Dual Citizens should carefully consider their journey to Iran because the government has been known to detain American-Iranian and British-Iranian citizens in particular, refusing to acknowledge dual citizenship. It is best to avoid all political activity and some travellers could be profiled because of their political affiliations in their home country.
Because Iran is predominantly Islamic, dress is extremely conservative and travellers should take care not to offend codes of dress and behaviour, particularly during the holy month of Ramadan. During this time, foreigners are not expected to fast, but must refrain from eating, drinking, smoking and chewing gum in public. It is always best to err on the side of caution; behaviour that would be regarded as innocuous elsewhere can lead to serious trouble in Iran. The possession and consumption of alcohol and drugs is strictly forbidden.
Contact between non-familial members of the opposite sex is forbidden and punishable by law; it's best to follow the lead of locals and it's easy to remain respectful of these traditions with this in mind. Female visitors from the age of nine years old and up should wear headscarves in public, cover arms and legs and wear loose fitting clothing and male visitors are expected to dress modestly. They should also avoid looking into men's eyes too much, as this could easily be interpreted as an attempt to seduce.
Iranians are incredibly hospitable and guests should expect to be offered plenty of food and drink when visiting- although it is not necessary to keep eating food, it is important to accept some. It is customary for a guest to bring a small gift to their host; sweets, pastries, tea or other such gifts are always appreciated.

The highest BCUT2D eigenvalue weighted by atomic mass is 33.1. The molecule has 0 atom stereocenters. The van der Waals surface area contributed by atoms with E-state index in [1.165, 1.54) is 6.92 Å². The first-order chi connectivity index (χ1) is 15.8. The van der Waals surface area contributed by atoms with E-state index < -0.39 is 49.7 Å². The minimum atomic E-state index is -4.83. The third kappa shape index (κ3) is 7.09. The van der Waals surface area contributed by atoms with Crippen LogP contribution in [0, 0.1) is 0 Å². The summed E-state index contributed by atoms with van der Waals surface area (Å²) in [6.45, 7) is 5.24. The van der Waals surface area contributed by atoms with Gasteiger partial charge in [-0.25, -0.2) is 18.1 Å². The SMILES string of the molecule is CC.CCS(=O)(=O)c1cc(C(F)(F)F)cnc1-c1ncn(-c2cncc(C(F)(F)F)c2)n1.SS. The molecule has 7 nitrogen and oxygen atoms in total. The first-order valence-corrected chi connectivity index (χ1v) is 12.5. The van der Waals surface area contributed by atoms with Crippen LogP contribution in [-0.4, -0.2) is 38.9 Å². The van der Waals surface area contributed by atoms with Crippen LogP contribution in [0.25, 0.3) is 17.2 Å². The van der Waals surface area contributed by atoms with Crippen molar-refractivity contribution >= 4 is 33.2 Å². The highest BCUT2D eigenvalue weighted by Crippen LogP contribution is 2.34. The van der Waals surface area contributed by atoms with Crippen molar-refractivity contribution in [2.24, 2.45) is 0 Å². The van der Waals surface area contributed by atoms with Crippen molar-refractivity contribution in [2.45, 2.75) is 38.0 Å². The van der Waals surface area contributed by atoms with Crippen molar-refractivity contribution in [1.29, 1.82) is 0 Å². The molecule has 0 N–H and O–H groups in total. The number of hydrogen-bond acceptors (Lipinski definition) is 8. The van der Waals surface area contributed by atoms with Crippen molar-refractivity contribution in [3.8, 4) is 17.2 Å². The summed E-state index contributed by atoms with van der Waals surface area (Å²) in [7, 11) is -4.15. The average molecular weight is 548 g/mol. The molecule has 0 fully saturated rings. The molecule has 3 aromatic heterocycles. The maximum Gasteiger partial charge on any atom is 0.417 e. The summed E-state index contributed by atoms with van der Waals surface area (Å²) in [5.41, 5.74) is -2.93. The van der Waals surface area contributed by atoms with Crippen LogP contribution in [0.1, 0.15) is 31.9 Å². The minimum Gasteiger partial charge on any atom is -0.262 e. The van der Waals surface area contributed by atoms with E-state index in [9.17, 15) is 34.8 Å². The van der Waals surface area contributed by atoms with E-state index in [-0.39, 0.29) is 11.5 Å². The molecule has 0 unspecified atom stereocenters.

Travellers should be aware that homosexuality and adultery are crimes in Islam and are punishable by flogging and even death. Unmarried couples of the opposite sex travelling together should be discreet in public. Photography near military and other government installations is strictly prohibited; if caught taking photos or with photos, travellers may be detained and face serious criminal charges, including espionage, which carries the death penalty.
Many Iranian businesspersons speak English, but a translator will save both time and money should English language communication prove difficult. Here, business is based on the ability to effectively create personal relationships; clear plans and presentation are also essential. Iranians are polite and conservative in their manner and the same respect is expected in return.